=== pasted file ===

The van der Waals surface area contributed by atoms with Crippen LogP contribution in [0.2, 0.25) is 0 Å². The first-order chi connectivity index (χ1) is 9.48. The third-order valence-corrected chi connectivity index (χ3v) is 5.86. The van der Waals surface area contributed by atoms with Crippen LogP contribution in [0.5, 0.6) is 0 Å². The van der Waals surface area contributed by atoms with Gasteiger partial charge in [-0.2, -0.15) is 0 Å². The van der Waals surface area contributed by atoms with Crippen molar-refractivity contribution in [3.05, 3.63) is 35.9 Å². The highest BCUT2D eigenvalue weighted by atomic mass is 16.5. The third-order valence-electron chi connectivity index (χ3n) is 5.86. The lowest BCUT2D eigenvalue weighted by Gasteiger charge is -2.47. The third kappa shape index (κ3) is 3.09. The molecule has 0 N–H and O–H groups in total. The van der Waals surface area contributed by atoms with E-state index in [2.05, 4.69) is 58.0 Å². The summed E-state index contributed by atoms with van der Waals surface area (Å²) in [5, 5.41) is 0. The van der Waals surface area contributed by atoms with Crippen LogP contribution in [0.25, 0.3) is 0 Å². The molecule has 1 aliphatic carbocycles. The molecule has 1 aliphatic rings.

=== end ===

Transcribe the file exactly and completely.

The van der Waals surface area contributed by atoms with Crippen LogP contribution in [0.2, 0.25) is 0 Å². The first-order chi connectivity index (χ1) is 9.48. The third-order valence-corrected chi connectivity index (χ3v) is 5.86. The van der Waals surface area contributed by atoms with Crippen LogP contribution in [0.5, 0.6) is 0 Å². The van der Waals surface area contributed by atoms with Gasteiger partial charge in [-0.2, -0.15) is 0 Å². The van der Waals surface area contributed by atoms with Crippen molar-refractivity contribution in [3.05, 3.63) is 35.9 Å². The highest BCUT2D eigenvalue weighted by atomic mass is 16.5. The third-order valence-electron chi connectivity index (χ3n) is 5.86. The lowest BCUT2D eigenvalue weighted by Gasteiger charge is -2.47. The third kappa shape index (κ3) is 3.09. The molecule has 0 N–H and O–H groups in total. The van der Waals surface area contributed by atoms with E-state index in [2.05, 4.69) is 58.0 Å². The summed E-state index contributed by atoms with van der Waals surface area (Å²) in [5, 5.41) is 0. The van der Waals surface area contributed by atoms with Crippen LogP contribution in [0.25, 0.3) is 0 Å². The molecule has 1 aliphatic carbocycles. The molecule has 1 aliphatic rings.